We will now take a look at the pros and cons of having this plan in place come next year (i.e. if Bernie Sanders win the presidential race or if the Democrats get control of the Senate and House)
Single Payer Health Care Pros
Single payer health care was introduced together with several pros. Here are some of those:
- Guaranteed Health Care
Single payer guarantees high-quality health care services regardless of who you are or what you are into. Everybody is treated equally so social and economic status is never a hindrance for you to receive this insurance. All the legal residents of the United System will get coverage. The single-payer health care system ensures that people get health care to the full extent, which is required by their health.
- Non-Complex Billing
Submission of complex billing statements that usually requires some office personnel or any staff is eliminated. Thus, physicians and doctors can freely practice medicine at any time.
Physicians who give out great health care quality can be rewarded for such good doing in providing preventive care. In some countries, most doctors and physicians can receive bonuses after giving their patients a truly remarkable health care. These vary though depending on what country you are in.
- Reduce Cost / Lower Cost
Because this is a non-profit organization, the cost of providing health care is substantially reduced. No corporate executives are employed so there is no reason to aim for a higher profit since no bonuses or extreme salaries are to be given out to the staffs. There will be a significant reduction in the amount you pay for health insurance each year.
No one will ever be denied on receiving these health care services because this is open to all citizens. Single payer health insurance covers everything regardless of individual differences and even though you have or pre-existing medical conditions or not.
- No Insurance Premiums
Insurance premiums are eliminated. This means it does not exist. Thus, taxpayers can have a significant reduction in the taxes they are paying compared to those who acquire costly health insurance from private organizations.
- Reduce Amount of Paperwork
There are lots of paperwork that doctors and nurses have to deal with under the current healthcare plan. Introduction of single-payer health care plan would reduce it to a significant extent.
- No More Private Health Insurance (Only One Buyer Required)
The cost of medications will be significantly reduced since now there will be only one buyer which is the government.
Arguments Against Single Payer Health Care (Cons)
As a single-payer health care system expands its benefits for many people, many critics still debated the effectiveness of this system and cited many cons. Here are some of those:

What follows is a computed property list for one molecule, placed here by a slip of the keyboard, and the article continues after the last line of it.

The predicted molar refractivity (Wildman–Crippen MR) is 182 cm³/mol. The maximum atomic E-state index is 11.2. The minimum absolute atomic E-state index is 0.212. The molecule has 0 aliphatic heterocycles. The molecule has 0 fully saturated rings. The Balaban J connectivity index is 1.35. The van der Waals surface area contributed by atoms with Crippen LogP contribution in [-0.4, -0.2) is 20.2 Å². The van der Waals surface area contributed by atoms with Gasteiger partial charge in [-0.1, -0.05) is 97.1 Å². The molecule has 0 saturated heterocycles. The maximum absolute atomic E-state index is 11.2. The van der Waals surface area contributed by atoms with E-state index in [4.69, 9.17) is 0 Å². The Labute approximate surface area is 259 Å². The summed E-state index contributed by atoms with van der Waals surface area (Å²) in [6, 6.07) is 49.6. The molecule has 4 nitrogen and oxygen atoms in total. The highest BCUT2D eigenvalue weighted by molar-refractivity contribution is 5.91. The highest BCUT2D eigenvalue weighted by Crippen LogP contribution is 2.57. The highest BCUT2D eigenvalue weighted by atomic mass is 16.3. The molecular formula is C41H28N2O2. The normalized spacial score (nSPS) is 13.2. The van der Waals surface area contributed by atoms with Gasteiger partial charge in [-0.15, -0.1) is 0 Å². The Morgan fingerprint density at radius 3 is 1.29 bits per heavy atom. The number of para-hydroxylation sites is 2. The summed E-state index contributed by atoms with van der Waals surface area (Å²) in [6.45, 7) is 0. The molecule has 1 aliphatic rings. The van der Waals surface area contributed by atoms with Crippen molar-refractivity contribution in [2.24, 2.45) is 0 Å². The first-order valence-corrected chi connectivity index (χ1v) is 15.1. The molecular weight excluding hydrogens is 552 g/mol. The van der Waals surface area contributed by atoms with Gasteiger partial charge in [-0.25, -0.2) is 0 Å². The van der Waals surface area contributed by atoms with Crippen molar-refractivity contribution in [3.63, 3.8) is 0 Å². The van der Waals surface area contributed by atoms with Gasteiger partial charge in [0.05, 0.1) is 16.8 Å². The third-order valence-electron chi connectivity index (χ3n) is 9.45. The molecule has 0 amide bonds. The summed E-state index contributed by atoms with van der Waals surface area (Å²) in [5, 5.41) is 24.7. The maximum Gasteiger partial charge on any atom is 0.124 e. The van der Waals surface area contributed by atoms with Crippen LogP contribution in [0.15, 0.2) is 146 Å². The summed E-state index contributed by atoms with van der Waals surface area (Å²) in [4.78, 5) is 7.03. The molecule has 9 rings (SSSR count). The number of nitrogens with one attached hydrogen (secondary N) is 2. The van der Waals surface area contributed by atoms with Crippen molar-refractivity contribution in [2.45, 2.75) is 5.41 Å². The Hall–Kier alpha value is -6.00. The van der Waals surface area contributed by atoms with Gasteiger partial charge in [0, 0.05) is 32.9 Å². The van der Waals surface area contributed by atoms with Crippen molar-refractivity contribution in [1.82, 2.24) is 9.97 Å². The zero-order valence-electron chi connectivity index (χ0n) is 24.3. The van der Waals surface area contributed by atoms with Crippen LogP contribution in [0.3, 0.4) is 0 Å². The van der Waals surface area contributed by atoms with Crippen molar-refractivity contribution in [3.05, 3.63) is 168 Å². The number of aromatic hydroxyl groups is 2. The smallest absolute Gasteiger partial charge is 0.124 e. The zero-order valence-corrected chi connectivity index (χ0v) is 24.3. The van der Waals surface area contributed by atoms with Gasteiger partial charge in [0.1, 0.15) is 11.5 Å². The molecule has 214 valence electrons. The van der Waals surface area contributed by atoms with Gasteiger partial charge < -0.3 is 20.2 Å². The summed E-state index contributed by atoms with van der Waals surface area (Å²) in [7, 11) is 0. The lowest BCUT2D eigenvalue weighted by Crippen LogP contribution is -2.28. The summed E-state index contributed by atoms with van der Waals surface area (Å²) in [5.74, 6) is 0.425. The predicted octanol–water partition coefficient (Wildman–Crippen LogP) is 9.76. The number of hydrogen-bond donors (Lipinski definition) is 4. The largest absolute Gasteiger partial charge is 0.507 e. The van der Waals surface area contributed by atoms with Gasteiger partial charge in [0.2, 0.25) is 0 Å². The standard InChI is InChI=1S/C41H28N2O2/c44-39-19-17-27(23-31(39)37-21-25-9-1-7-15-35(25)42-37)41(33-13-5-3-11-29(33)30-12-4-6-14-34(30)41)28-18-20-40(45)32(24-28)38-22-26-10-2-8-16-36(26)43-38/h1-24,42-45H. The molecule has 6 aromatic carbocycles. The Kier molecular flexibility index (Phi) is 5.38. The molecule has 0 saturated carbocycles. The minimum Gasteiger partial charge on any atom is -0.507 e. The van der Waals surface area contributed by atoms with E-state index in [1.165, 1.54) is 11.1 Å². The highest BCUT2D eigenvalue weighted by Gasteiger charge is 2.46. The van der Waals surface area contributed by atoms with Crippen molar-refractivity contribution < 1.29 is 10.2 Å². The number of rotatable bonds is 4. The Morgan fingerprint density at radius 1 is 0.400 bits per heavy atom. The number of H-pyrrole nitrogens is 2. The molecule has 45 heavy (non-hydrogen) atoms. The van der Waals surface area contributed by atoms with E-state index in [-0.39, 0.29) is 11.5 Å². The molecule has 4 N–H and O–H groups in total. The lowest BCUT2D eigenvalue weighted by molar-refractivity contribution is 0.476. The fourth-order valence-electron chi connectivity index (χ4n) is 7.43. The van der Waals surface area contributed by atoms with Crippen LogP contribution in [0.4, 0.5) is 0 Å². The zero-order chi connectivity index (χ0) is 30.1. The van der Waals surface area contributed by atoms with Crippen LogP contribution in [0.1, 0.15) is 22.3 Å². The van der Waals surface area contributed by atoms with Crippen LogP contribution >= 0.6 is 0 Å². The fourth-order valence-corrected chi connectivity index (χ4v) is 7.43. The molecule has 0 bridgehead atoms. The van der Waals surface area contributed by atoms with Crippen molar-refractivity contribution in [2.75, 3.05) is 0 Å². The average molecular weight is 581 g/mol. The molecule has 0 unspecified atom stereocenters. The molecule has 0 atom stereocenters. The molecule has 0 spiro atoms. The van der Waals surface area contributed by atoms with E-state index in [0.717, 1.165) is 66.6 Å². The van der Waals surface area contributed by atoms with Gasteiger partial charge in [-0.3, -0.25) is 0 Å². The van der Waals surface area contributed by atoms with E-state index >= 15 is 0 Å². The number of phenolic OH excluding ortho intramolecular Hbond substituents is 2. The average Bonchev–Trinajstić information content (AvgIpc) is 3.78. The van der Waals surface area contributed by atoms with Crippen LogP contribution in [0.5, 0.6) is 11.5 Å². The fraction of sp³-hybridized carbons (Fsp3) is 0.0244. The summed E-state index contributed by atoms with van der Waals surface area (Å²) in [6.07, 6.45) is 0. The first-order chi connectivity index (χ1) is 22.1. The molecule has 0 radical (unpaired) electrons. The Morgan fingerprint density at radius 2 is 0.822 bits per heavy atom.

- Increased Bureaucracy
Government bureaucracy is increased because this is needed to administer the program. This is basically just like Medicare but was expanded its coverage. Anything run by the government usually takes a lot of time. A single payer system will see an increase in the queue in hospital and time required before a patient can be able to receive care.
- Physicians Became Government Employees/Government Controlled
The government will be the one paying your medical expenses. Thus, this looks like the physicians became government employees as they were receiving salaries from the government. This is not totally a con then, since some may also consider this as pros depending on how you view things. Single payer system will automatically turn all doctors, nurses, research universities and other health workers and medical equipment manufacturers into employees of the government.
- Uses Socialized Medicine
The use of socialized medicine is considered evil things since this is against what America stands for. This is because it can lead one’s nation to become a communist dictatorship nation.
This comment is a bit over the top but decisions are made for the benefit of the community and not for the individual patient.
Many people do not understand the real meaning of socialism and they cannot even understand that single payer is associated with this.
- Waiting Times
One common issue exhibited by this single-payer health care system is in the waiting time one needs to get the fund processed by the government. Thus, you have the sole responsibility to evaluate public option vs single payer and single payer vs universal health care to find what is best for you.
- Reduce Development
This system has a strong tendency to reduce creativity since there is no more financial incentive for people to carry out research and develop new medicines.
- Increase Government Burden
The single-payer health care system will automatically increase the size and burden of government since more personnel will be required to administer the financial activities that are involved in this system.